Development Credit Authority

Speeches Shim

USAID’s Development Credit Authority (DCA) supports access to financial services in underserved sectors such as commerce, tourism, agro-industry and energy efficiency to generate greater economic opportunities and jobs that deter illegal immigration.

Salvadoran Small and Medium Enterprises (SMEs) face difficulties obtaining credit due to collateral requirements from banks, hindering their ability to access financing, reduce costs, and create new jobs.  Through its DCA, USAID works with financial institutions to create risk-sharing agreements, thereby opening opportunities for underserved business sectors, especially SMEs, to access financing to expand and improve their businesses and livelihoods.

The DCA activities implemented in El Salvador include loan portfolio guarantees with Banco de América Central (BAC), started in 2011, and with Banco Davivienda, started in 2013.  Both activities support entrepreneurs in sectors related to commerce, services, tourism, manufacturing, and agro-industry, with an emphasis on activities that promote importing and exporting.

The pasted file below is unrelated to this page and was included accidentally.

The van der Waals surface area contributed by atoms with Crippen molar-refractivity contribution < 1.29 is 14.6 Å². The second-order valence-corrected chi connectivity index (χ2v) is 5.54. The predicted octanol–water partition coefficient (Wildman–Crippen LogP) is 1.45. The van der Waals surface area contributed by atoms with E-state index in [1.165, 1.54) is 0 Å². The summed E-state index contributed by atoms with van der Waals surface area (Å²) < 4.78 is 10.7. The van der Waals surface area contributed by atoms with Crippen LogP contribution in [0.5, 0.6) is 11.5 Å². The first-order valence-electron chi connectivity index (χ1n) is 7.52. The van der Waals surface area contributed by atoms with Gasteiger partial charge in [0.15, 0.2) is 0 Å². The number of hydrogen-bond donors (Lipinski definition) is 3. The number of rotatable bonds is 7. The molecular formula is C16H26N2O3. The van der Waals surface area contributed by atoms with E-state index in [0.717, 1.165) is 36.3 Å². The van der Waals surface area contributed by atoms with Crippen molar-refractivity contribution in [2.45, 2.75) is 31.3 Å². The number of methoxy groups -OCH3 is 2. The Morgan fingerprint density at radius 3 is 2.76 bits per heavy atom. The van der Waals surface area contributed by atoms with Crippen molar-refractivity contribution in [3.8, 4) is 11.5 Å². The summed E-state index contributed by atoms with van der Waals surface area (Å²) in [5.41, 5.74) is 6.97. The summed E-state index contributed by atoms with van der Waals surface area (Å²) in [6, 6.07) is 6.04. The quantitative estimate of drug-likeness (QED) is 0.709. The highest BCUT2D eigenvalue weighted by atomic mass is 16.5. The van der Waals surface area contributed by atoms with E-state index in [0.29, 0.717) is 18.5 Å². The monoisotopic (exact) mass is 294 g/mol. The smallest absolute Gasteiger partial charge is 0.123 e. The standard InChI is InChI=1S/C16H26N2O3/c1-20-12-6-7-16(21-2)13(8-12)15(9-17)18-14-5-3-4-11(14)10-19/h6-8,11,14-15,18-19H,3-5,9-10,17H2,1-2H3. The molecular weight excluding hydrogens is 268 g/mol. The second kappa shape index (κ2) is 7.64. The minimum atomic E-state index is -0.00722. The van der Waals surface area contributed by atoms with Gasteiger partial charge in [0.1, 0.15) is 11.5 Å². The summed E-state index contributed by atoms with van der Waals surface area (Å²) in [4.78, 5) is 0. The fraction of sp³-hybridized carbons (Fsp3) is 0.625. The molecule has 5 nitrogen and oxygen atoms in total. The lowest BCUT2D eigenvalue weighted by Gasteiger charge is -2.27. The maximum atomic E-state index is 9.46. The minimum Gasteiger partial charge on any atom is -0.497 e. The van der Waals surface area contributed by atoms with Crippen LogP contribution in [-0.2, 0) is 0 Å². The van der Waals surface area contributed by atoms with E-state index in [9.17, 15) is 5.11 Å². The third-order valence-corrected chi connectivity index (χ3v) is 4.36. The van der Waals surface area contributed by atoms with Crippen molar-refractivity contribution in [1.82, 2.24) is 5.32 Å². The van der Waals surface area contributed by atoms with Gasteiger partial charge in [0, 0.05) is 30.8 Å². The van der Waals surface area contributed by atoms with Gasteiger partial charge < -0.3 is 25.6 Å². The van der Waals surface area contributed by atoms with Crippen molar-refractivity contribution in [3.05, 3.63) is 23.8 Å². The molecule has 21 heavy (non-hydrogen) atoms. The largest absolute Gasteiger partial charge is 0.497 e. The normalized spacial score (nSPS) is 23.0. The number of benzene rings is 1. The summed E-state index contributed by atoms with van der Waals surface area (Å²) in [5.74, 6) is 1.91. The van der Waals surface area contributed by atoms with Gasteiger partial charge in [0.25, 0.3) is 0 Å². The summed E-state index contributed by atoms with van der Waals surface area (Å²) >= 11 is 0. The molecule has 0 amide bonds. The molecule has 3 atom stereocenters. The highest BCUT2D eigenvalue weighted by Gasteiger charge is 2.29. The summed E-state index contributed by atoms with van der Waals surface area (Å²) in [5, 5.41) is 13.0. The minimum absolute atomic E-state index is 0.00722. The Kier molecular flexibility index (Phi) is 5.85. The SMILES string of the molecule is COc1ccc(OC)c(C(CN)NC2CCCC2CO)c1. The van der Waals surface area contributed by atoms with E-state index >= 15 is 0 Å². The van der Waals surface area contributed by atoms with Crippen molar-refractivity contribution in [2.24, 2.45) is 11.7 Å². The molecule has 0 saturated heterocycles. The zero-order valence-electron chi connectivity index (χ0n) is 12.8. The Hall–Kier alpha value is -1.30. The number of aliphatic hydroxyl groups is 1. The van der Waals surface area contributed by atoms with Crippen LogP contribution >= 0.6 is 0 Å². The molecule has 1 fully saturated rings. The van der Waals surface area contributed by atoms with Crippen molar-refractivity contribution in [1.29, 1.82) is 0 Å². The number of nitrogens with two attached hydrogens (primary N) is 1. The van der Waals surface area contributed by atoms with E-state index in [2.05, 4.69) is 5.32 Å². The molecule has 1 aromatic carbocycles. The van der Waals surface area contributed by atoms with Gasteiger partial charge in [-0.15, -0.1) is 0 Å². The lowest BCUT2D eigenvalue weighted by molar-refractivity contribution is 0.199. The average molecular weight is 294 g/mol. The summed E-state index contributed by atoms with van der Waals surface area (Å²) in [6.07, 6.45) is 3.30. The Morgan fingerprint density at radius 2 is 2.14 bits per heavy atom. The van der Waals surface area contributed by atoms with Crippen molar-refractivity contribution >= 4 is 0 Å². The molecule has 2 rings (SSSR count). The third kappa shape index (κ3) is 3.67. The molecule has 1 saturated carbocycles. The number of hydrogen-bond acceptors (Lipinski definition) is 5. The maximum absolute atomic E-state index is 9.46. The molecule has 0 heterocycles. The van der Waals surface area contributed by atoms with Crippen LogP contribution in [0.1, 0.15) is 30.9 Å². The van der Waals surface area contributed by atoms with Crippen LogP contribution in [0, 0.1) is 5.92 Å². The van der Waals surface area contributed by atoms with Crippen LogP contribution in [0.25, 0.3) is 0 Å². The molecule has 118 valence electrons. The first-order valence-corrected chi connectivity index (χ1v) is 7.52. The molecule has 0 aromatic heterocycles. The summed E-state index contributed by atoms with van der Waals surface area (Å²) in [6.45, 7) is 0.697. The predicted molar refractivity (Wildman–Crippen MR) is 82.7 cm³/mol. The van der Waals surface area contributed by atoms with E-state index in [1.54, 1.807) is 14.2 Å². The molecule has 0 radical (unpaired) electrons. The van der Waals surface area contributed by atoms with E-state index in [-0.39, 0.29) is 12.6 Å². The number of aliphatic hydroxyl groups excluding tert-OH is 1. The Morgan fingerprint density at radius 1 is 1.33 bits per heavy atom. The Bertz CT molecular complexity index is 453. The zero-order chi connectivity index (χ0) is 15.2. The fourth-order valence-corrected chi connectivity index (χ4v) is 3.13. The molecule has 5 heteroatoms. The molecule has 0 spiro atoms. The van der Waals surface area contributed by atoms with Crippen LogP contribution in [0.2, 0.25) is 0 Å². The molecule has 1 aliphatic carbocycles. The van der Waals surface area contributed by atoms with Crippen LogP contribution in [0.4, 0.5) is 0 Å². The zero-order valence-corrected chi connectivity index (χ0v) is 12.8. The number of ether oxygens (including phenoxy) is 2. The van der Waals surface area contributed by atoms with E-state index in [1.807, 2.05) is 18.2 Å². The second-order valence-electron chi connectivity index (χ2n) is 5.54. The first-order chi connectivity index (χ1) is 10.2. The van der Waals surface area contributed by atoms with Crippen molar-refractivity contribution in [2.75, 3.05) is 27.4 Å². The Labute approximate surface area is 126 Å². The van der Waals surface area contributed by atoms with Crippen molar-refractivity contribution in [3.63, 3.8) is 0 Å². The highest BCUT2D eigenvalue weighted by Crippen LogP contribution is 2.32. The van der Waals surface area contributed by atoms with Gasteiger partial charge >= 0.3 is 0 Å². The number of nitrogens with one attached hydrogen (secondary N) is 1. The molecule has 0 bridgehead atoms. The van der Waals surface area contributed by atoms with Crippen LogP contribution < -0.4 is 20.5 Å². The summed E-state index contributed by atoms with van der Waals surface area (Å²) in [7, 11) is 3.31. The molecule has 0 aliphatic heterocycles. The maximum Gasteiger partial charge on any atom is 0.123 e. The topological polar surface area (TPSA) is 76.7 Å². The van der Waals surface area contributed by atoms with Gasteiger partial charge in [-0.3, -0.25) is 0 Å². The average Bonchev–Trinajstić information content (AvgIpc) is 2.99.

Due to the success of these guarantees and recognizing its importance for the country, a new 15-year DCA with Banco de América Central (BAC), Banco G&T Continental and Banco Promérica, all of which have experience working with SMEs to grow their markets, began in 2017 and is expected to run through 2032. This DCA supports SME investments and clean energy investments as well.

As a way to support the Government of El Salvador’s security and prosperity goals under the Alliance for Prosperity to reduce illegal immigration, at least 50 percent of the businesses supported by the DCA must be located in the national security plan priority municipalities.

USAID is also supporting regional DCAs for clean energy and SME investments in Guatemala, El Salvador and Honduras.  Partners in these regional DCAs are Banco Promérica in Guatemala, Banco del País in Honduras, and Banco Azul in El Salvador. The DCA in El Salvador also supports investments in businesses owned by Salvadoran returned migrants or businesses that hire Salvadoran returnees to reduce repeat illegal migration attempts. Regional DCAs in Guatemala and Honduras have a 12-year period and for El Salvador, a 20-year period. 

Issuing Country 
Wednesday, July 10, 2019 - 4:15pm